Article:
At what point did Texas swing, jump swing, and Bob Wills music come into the mix with the band?

"We discovered Bob Wills in West Virginia through Merle Haggard's great record, 'A Tribute to the World's Best Damn Fiddle Player.' It encapsulated the country elements Leroy was bringing to the mix - Hank Williams, Dick Curless, etc, and Ray and my background in blues and jazz. From then on, we haunted thrift shops and bought old Wills and WS 78s. I spent many hours copping Herbie and Leon and Joaquin. I think that Louis Jordan came into the mix in the Bay Area, a bit later. Our (unconscious) philosophy was that by listening to the music that Wills and Western Swingers would have listened to, we'd avoid being a one-dimensional copy. Louis' and Wynonie's songs worked perfectly in our format. We enjoyed many a steak dinner at Gallagher's in New York courtesy of Vaughan Horton, who was expressing his gratitude that we'd recorded the song he co-wrote - 'Choo Choo Ch' Boogie.' Count Basie was also a critical influence - at one point that was all you'd hear on the Wheel bus."

When was the first time you met any of Bob Wills old band members? Did they accept you at first?

"I think the first time was when we recorded out first record in Nashville with Johnny Gimble. (What a great first one!) Johnny played special shows with us and has been on most of our albums since. He's a shining light - a beautiful man and musician. It meant so much to have him beaming on stage with us in the early days. One night at the Palomino club, we played two consecutive shows and I repeated Joaquin Murphy's solo in 'Jimmie's Jump' note for note on both shows. Johnny asked me, in the nicest way, why I'd want to repeat myself on a solo. After that, for good or bad, I've always followed his advice."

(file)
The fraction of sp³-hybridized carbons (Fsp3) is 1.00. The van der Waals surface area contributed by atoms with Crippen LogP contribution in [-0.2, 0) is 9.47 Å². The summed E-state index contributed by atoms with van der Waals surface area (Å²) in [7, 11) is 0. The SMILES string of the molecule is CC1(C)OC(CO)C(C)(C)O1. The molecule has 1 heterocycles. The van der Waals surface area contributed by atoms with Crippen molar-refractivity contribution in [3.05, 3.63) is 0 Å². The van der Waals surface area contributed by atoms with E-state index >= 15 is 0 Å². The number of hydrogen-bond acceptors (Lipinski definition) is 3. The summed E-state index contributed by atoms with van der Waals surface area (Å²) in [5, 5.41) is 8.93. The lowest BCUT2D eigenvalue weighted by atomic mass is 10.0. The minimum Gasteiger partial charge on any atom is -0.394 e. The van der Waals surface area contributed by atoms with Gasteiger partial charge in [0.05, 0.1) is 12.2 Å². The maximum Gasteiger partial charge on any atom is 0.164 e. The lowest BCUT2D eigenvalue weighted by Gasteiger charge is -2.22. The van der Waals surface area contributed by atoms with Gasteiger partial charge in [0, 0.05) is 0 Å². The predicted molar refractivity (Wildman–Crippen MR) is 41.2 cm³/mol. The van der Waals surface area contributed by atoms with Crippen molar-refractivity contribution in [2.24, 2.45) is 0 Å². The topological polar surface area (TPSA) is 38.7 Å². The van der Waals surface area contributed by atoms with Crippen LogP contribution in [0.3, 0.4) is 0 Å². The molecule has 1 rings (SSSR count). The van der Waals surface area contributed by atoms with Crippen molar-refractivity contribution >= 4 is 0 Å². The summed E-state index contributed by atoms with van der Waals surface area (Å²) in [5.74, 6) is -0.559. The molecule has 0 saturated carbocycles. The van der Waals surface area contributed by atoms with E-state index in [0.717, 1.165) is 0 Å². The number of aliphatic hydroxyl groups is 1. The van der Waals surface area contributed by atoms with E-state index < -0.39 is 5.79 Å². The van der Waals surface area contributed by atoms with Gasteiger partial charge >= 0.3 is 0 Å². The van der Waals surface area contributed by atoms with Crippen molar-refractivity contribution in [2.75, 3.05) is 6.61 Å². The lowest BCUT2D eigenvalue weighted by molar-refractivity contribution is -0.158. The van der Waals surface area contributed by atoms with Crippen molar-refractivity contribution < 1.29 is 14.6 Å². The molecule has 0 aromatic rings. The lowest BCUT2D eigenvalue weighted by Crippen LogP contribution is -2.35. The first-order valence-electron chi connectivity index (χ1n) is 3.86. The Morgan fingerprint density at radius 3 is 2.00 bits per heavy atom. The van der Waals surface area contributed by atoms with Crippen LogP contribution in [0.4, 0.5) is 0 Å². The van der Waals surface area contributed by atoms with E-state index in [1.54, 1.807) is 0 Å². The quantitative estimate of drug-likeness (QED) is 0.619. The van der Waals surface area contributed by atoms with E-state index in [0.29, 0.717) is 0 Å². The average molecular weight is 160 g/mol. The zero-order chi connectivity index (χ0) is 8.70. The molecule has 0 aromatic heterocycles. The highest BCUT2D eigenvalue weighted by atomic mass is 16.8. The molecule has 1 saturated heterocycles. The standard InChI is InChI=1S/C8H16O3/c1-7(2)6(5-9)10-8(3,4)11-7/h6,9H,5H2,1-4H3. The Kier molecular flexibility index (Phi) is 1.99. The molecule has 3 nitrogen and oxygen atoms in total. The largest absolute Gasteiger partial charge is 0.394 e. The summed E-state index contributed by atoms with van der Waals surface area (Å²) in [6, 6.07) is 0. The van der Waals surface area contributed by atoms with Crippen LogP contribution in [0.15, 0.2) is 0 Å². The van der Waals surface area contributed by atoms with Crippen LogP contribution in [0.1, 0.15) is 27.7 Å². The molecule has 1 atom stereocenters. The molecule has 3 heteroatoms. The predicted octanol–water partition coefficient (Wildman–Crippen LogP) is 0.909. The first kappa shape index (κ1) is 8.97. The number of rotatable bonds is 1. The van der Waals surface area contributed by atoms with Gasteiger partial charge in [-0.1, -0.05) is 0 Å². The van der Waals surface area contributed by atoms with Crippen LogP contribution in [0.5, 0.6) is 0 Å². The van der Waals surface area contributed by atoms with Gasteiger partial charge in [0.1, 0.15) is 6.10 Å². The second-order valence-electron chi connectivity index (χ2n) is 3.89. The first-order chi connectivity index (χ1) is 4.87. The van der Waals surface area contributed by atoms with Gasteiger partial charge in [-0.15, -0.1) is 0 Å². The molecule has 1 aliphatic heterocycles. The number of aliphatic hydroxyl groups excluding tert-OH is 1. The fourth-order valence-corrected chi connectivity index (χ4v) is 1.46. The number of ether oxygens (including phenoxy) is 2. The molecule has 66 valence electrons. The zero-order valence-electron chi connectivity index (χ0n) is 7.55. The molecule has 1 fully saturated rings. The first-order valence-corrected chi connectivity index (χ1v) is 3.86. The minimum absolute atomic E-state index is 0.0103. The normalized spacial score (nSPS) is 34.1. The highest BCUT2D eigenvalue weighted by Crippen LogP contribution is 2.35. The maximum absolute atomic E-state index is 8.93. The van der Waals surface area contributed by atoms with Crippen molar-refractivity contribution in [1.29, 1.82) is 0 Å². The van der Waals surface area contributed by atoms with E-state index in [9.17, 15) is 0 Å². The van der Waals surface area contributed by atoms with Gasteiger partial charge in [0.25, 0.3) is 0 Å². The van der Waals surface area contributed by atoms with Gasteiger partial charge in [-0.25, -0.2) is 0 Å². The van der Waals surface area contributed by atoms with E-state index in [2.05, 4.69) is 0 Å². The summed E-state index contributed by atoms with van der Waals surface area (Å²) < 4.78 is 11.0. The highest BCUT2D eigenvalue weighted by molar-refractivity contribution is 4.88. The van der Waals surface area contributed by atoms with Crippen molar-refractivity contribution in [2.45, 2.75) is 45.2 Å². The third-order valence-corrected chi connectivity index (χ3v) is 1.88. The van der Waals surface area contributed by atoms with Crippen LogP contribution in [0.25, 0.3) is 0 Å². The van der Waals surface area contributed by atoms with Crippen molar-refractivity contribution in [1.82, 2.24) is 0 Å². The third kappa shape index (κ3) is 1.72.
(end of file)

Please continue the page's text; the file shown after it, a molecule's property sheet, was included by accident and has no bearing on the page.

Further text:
What was it like meeting and/or playing with Texas steel guitar greats like Herb Remington and Leon McCauliffe?

"We met Leon, Smokey Dacus, Al Stricklin, Eldon Shamblin, Leon Rausch and Bob, of course, during the 'For the Last Time' Sessions. They were all incredible - so happy to be making music together after all those years. I'll never forget Smokey and Al exchanging their sign for 'being in the pocket.' Leon was great and played beautifully, as always. I have seen Herb a few times - mostly at steel guitar conventions because he's based in Houston. He's still playing great. It's potentially embarrassing playing with people whose licks you've copped, but all my steel 'mentors' have been very supportive on stage. When it comes to the crunch, you've just got to be yourself and I think they appreciated that in me, even though I was so much greener than them. I do wish I'd picked Leon's brain a bit more, but maybe I'll pay a visit to Herb."

A lot of people think that the second album, "Asleep At The Wheel", Epic 1974, was a classic. as well as the album, "The Wheel" in 1977, and "Served Live", from 1979. What was it like to throw down those sessions?